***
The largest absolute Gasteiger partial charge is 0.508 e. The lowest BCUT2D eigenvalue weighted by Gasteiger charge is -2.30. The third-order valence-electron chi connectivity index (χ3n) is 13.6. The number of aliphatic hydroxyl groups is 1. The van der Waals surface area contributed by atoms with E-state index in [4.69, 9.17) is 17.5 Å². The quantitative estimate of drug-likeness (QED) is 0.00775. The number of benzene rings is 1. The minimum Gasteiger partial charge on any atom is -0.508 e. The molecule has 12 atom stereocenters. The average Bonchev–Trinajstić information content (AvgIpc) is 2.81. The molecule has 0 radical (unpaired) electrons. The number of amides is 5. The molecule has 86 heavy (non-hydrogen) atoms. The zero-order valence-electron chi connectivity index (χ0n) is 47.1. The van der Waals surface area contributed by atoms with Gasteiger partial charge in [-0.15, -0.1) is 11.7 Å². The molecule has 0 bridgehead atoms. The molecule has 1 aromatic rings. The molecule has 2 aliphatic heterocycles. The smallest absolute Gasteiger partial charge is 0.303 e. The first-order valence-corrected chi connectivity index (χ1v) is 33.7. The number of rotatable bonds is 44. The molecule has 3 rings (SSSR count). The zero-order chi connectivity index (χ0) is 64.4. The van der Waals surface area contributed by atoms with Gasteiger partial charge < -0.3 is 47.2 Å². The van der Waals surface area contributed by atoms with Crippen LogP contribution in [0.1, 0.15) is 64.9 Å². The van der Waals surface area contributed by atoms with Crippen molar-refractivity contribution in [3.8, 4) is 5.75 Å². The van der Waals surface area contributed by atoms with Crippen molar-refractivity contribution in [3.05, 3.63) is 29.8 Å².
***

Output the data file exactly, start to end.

The largest absolute Gasteiger partial charge is 0.508 e. The lowest BCUT2D eigenvalue weighted by Gasteiger charge is -2.30. The third-order valence-electron chi connectivity index (χ3n) is 13.6. The number of aliphatic hydroxyl groups is 1. The van der Waals surface area contributed by atoms with E-state index in [4.69, 9.17) is 17.5 Å². The quantitative estimate of drug-likeness (QED) is 0.00775. The number of benzene rings is 1. The minimum Gasteiger partial charge on any atom is -0.508 e. The molecule has 12 atom stereocenters. The average Bonchev–Trinajstić information content (AvgIpc) is 2.81. The molecule has 0 radical (unpaired) electrons. The number of amides is 5. The molecule has 86 heavy (non-hydrogen) atoms. The zero-order valence-electron chi connectivity index (χ0n) is 47.1. The van der Waals surface area contributed by atoms with Gasteiger partial charge in [-0.15, -0.1) is 11.7 Å². The molecule has 0 bridgehead atoms. The molecule has 1 aromatic rings. The molecule has 2 aliphatic heterocycles. The smallest absolute Gasteiger partial charge is 0.303 e. The first-order valence-corrected chi connectivity index (χ1v) is 33.7. The number of rotatable bonds is 44. The molecule has 3 rings (SSSR count). The zero-order chi connectivity index (χ0) is 64.4. The van der Waals surface area contributed by atoms with Gasteiger partial charge < -0.3 is 47.2 Å². The van der Waals surface area contributed by atoms with Crippen LogP contribution in [0.1, 0.15) is 64.9 Å². The van der Waals surface area contributed by atoms with Crippen molar-refractivity contribution in [3.8, 4) is 5.75 Å². The van der Waals surface area contributed by atoms with Crippen molar-refractivity contribution in [3.05, 3.63) is 29.8 Å².